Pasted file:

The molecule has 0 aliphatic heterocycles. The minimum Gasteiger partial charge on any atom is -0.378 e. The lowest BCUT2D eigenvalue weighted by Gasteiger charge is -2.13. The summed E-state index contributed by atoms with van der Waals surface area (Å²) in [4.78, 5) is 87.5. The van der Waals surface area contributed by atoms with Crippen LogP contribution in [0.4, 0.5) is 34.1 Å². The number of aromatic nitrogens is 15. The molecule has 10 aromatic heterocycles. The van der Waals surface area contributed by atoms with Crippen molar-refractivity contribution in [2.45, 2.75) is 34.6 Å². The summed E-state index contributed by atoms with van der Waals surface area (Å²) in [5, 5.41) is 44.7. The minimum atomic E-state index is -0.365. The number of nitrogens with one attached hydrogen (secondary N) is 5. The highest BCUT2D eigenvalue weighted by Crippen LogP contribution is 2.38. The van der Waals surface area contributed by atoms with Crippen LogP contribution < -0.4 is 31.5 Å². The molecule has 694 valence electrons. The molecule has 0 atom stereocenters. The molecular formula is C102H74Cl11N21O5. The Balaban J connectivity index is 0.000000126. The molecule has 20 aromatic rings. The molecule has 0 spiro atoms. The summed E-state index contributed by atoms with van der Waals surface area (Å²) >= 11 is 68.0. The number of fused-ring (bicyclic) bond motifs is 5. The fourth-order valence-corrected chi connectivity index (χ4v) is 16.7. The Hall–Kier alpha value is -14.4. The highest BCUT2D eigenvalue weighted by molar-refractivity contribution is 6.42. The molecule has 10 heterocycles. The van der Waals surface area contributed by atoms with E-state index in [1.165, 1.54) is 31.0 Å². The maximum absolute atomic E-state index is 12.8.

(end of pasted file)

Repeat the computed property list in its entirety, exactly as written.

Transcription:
The molecule has 0 aliphatic heterocycles. The minimum Gasteiger partial charge on any atom is -0.378 e. The lowest BCUT2D eigenvalue weighted by Gasteiger charge is -2.13. The summed E-state index contributed by atoms with van der Waals surface area (Å²) in [4.78, 5) is 87.5. The van der Waals surface area contributed by atoms with Crippen LogP contribution in [0.4, 0.5) is 34.1 Å². The number of aromatic nitrogens is 15. The molecule has 10 aromatic heterocycles. The van der Waals surface area contributed by atoms with Crippen molar-refractivity contribution in [2.45, 2.75) is 34.6 Å². The summed E-state index contributed by atoms with van der Waals surface area (Å²) in [5, 5.41) is 44.7. The minimum atomic E-state index is -0.365. The number of nitrogens with one attached hydrogen (secondary N) is 5. The highest BCUT2D eigenvalue weighted by Crippen LogP contribution is 2.38. The van der Waals surface area contributed by atoms with Crippen LogP contribution < -0.4 is 31.5 Å². The molecule has 694 valence electrons. The molecule has 0 atom stereocenters. The molecular formula is C102H74Cl11N21O5. The Balaban J connectivity index is 0.000000126. The molecule has 20 aromatic rings. The molecule has 0 spiro atoms. The summed E-state index contributed by atoms with van der Waals surface area (Å²) >= 11 is 68.0. The number of fused-ring (bicyclic) bond motifs is 5. The fourth-order valence-corrected chi connectivity index (χ4v) is 16.7. The Hall–Kier alpha value is -14.4. The highest BCUT2D eigenvalue weighted by molar-refractivity contribution is 6.42. The molecule has 10 heterocycles. The van der Waals surface area contributed by atoms with E-state index in [1.165, 1.54) is 31.0 Å². The maximum absolute atomic E-state index is 12.8.